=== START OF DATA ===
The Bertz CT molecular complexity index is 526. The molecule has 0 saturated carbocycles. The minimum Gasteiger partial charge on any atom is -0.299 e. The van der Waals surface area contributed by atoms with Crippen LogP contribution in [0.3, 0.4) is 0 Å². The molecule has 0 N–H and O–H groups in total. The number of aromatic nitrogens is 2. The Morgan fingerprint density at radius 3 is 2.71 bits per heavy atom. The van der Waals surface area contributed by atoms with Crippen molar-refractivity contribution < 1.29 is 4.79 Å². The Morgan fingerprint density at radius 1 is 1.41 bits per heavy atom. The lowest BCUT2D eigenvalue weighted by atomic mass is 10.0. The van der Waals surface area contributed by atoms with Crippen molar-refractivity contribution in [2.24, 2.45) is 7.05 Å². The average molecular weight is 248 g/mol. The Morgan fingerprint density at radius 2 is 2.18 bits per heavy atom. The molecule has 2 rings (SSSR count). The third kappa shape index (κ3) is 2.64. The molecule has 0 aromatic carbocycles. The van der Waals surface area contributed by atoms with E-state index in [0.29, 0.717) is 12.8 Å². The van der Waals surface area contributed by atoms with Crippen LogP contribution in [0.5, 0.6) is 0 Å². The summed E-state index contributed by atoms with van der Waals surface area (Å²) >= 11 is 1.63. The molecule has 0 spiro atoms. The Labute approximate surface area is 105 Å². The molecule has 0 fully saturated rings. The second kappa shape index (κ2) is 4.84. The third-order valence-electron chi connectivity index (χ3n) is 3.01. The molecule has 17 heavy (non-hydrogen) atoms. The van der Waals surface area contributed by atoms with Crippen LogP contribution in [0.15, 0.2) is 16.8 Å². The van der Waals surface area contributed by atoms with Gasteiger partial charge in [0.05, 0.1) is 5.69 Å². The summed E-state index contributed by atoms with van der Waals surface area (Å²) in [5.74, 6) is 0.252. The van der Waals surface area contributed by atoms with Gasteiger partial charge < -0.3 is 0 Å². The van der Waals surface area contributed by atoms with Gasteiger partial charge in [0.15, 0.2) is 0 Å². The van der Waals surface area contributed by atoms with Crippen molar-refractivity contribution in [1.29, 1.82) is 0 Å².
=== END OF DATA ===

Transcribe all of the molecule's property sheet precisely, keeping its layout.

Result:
The Bertz CT molecular complexity index is 526. The molecule has 0 saturated carbocycles. The minimum Gasteiger partial charge on any atom is -0.299 e. The van der Waals surface area contributed by atoms with Crippen LogP contribution in [0.3, 0.4) is 0 Å². The molecule has 0 N–H and O–H groups in total. The number of aromatic nitrogens is 2. The Morgan fingerprint density at radius 3 is 2.71 bits per heavy atom. The van der Waals surface area contributed by atoms with Crippen molar-refractivity contribution < 1.29 is 4.79 Å². The Morgan fingerprint density at radius 1 is 1.41 bits per heavy atom. The lowest BCUT2D eigenvalue weighted by atomic mass is 10.0. The van der Waals surface area contributed by atoms with Crippen molar-refractivity contribution in [2.24, 2.45) is 7.05 Å². The average molecular weight is 248 g/mol. The Morgan fingerprint density at radius 2 is 2.18 bits per heavy atom. The molecule has 2 rings (SSSR count). The third kappa shape index (κ3) is 2.64. The molecule has 0 aromatic carbocycles. The van der Waals surface area contributed by atoms with E-state index in [0.29, 0.717) is 12.8 Å². The van der Waals surface area contributed by atoms with Crippen LogP contribution in [0.5, 0.6) is 0 Å². The summed E-state index contributed by atoms with van der Waals surface area (Å²) >= 11 is 1.63. The molecule has 0 spiro atoms. The Labute approximate surface area is 105 Å². The molecule has 0 fully saturated rings. The second kappa shape index (κ2) is 4.84. The third-order valence-electron chi connectivity index (χ3n) is 3.01. The molecule has 17 heavy (non-hydrogen) atoms. The van der Waals surface area contributed by atoms with Crippen LogP contribution in [0.15, 0.2) is 16.8 Å². The van der Waals surface area contributed by atoms with Gasteiger partial charge in [0.05, 0.1) is 5.69 Å². The summed E-state index contributed by atoms with van der Waals surface area (Å²) in [5.74, 6) is 0.252. The van der Waals surface area contributed by atoms with Gasteiger partial charge < -0.3 is 0 Å². The van der Waals surface area contributed by atoms with Gasteiger partial charge in [0.15, 0.2) is 0 Å². The van der Waals surface area contributed by atoms with Crippen molar-refractivity contribution in [1.29, 1.82) is 0 Å².